ABC 7.30 airs feature on Turkish Gallipoli ban threat against Australians

By | Thursday, 22 August 2013

SYDNEY: Australia’s national broadcaster, the ABC (Australian Broadcasting Corporation), aired a powerful feature on Australia’s connection to the Armenian Genocide, and the recent threats made by the Turkey's Foreign Ministry to ban Australian politicians from attending ANZAC Day centenary commemorations in Gallipoli.

The feature was part of the prime-time "7.30" program (WATCH THE FEATURE BY CLICKING HERE), and was prepared by the ABC's Chief Defence Correspondent, Michael Brissenden.

The threat to ban Australian politicians was initially made after the country's largest state's parliament (New South Wales) adopted a unanimous motion to recognise and condemn the Armenian, Greek, and Assyrian genocides perpetrated by the Ottoman-Turkish Empire.

In the 7.30 program, Turkey's Consul General in New South Wales, Ms Gulseren Celik, confirmed the threat. Since the threats were made, politicians including NSW Premier Barry O'Farrell, Rev. Fred Nile and Marie Ficarra have condemned them as an attempt by Turkey to muzzle allies from recognising a dark chapter in the country's history.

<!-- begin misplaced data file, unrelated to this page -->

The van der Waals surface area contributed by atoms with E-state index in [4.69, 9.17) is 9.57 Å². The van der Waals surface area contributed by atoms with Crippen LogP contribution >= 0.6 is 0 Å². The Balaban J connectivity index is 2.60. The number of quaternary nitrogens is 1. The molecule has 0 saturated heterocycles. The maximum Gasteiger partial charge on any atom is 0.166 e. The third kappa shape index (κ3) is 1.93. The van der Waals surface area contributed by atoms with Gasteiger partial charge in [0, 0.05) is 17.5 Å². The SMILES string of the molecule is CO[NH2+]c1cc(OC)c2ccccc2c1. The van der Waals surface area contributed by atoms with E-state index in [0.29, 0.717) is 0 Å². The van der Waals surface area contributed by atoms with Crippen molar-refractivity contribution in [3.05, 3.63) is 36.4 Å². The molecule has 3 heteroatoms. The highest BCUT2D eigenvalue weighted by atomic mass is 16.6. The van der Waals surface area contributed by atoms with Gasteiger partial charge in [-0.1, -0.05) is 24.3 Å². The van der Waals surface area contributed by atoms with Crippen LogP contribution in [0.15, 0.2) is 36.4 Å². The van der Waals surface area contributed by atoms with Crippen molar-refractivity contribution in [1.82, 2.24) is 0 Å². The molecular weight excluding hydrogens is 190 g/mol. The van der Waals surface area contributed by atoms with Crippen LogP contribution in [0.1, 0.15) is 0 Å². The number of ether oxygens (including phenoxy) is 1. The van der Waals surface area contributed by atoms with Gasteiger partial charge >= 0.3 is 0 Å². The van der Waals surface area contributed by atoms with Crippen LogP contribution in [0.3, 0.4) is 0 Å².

During World War I, countless numbers of Australian Prisoners of War recorded witnessing the mass deportations and massacres of the Armenian people. Turkish Consul General Celik also claimed that these testimonies are fabrications of history; a claim denied by some of Australia’s leading historians, including Dr. Peter Stanley, the pre-eminent expert on Australian WWI history.

This intertwining of Australian and Armenian histories was covered in the 7.30 feature, which included direct quotes from prominent Australian ANZACs, one of whom ended up a Minister in government.

The Armenian National Committee of Australia’s Executive Director, Vache Kahramanian, remarked: "The 7.30 feature provides a powerful insight into the extent that the Turkish Government is willing to go to deny the Armenian Genocide."

“We thank Michael Brissenden and the ABC for covering an important part of Australian and Armenian history, which will set the foundations for continued education of mainstream society,” he added.